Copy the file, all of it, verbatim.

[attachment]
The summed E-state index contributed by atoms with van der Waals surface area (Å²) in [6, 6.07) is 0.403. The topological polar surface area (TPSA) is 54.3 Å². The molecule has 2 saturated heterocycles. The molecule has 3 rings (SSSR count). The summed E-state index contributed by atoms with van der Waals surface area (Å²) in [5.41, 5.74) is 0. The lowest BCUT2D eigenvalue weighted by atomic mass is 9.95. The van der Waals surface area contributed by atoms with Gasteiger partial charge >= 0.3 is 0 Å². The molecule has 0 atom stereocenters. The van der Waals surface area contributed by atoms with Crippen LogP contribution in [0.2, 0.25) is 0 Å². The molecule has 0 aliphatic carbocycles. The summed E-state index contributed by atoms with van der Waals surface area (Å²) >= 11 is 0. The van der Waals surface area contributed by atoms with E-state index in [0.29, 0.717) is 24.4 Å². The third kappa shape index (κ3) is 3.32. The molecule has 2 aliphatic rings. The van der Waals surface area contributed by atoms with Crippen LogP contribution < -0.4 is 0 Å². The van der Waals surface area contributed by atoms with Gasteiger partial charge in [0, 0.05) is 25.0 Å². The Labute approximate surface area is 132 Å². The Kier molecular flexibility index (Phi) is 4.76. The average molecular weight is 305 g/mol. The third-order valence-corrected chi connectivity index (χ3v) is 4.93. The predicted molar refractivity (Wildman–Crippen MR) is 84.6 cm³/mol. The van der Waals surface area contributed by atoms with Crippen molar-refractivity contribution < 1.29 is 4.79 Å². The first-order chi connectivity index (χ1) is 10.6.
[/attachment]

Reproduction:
The summed E-state index contributed by atoms with van der Waals surface area (Å²) in [6, 6.07) is 0.403. The topological polar surface area (TPSA) is 54.3 Å². The molecule has 2 saturated heterocycles. The molecule has 3 rings (SSSR count). The summed E-state index contributed by atoms with van der Waals surface area (Å²) in [5.41, 5.74) is 0. The lowest BCUT2D eigenvalue weighted by atomic mass is 9.95. The van der Waals surface area contributed by atoms with Gasteiger partial charge >= 0.3 is 0 Å². The molecule has 0 atom stereocenters. The van der Waals surface area contributed by atoms with Crippen LogP contribution in [0.2, 0.25) is 0 Å². The molecule has 0 aliphatic carbocycles. The summed E-state index contributed by atoms with van der Waals surface area (Å²) >= 11 is 0. The van der Waals surface area contributed by atoms with E-state index in [0.29, 0.717) is 24.4 Å². The third kappa shape index (κ3) is 3.32. The molecule has 2 aliphatic rings. The van der Waals surface area contributed by atoms with Crippen LogP contribution < -0.4 is 0 Å². The van der Waals surface area contributed by atoms with Gasteiger partial charge in [0, 0.05) is 25.0 Å². The Labute approximate surface area is 132 Å². The Kier molecular flexibility index (Phi) is 4.76. The average molecular weight is 305 g/mol. The third-order valence-corrected chi connectivity index (χ3v) is 4.93. The predicted molar refractivity (Wildman–Crippen MR) is 84.6 cm³/mol. The van der Waals surface area contributed by atoms with Crippen molar-refractivity contribution < 1.29 is 4.79 Å². The first-order chi connectivity index (χ1) is 10.6.